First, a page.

Keys to the Past

Glossary

Folly

A decorative building or structure often built as part of a landscaped park or estate of a country house. These may have been specially designed by an architect to fulfil an entertainment function, such as a place for picnics or as a hunting lodge, or commemorative or of no function - but entertainment itself as a flight of fancy. Follies could therefore be nonsense buildings - with rooms or staircases that might lead nowhere, or be built already as ruins. Sometimes they were added to - but again in deliberately ruined portions. (Compare with ferme ornee). Statues might be employed in niches of appropriate figures. A grotto is a further type of folly. Prehistoric standing stones and Roman materials could be acquired for display or re-created as a small folly, from local or exotic sites. A standing stone was taken from a near a barrow at Shaftoe for 'use' at Wallington, Northumberland.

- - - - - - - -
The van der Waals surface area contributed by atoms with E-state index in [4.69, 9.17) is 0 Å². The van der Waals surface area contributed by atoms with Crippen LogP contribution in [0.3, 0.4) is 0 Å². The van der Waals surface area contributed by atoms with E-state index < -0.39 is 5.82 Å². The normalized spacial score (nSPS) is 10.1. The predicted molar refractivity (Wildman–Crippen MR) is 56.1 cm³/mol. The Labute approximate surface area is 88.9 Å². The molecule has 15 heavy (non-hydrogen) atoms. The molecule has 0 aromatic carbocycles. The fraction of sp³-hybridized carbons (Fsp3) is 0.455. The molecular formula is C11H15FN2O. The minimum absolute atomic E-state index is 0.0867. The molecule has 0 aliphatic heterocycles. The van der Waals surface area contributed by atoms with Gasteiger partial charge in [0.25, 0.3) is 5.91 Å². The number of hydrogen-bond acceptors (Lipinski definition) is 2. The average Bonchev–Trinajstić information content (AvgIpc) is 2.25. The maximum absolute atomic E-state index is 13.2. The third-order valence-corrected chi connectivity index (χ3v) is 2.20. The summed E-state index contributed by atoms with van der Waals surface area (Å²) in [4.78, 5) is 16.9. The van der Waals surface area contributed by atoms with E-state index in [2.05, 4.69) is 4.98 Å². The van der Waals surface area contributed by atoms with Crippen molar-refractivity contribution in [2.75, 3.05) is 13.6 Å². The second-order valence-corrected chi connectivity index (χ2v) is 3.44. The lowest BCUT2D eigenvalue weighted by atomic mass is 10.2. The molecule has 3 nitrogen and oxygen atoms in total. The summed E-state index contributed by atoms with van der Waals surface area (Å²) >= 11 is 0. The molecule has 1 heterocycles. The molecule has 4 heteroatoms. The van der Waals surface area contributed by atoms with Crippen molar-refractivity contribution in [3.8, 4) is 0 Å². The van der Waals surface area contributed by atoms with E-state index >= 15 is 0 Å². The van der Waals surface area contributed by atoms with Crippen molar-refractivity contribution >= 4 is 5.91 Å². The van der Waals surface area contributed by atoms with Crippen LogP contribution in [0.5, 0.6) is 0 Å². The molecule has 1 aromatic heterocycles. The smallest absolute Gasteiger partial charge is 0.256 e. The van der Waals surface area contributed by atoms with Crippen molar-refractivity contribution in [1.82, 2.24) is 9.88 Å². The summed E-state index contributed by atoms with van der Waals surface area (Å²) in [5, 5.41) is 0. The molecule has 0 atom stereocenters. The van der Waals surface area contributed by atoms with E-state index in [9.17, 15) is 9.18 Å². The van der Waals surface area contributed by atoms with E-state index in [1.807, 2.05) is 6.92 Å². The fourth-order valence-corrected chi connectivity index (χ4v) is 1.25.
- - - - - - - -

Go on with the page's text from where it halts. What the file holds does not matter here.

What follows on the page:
These buildings could derive inspiration from Classical temples, or Medieval tower houses - though follow no style totally, sometimes as a pastiche of the original forms being called Gothick. Follies often followed the fashion of the day - 'Chinese' and 'Egyptian' forms being built in the 16th, 17th and 18th centuries - though most northeast examples are of the Gothick type. There was a 'Chinese' wooden pavilion erected at Wallington - the (again false) style being called Chinoiserie - in the 18th century, but this rotted away, where only the Chinese pond remains. Many follies remain around country estates - there are two surviving clusters around Wallington and Alnwick of predominantly18th century date. There might also be legends about follies - such as secret tunnels, or how long things took to build. An example is Starlight Castle, Seaton Sluice, reputed to have been built over one night.
Folly

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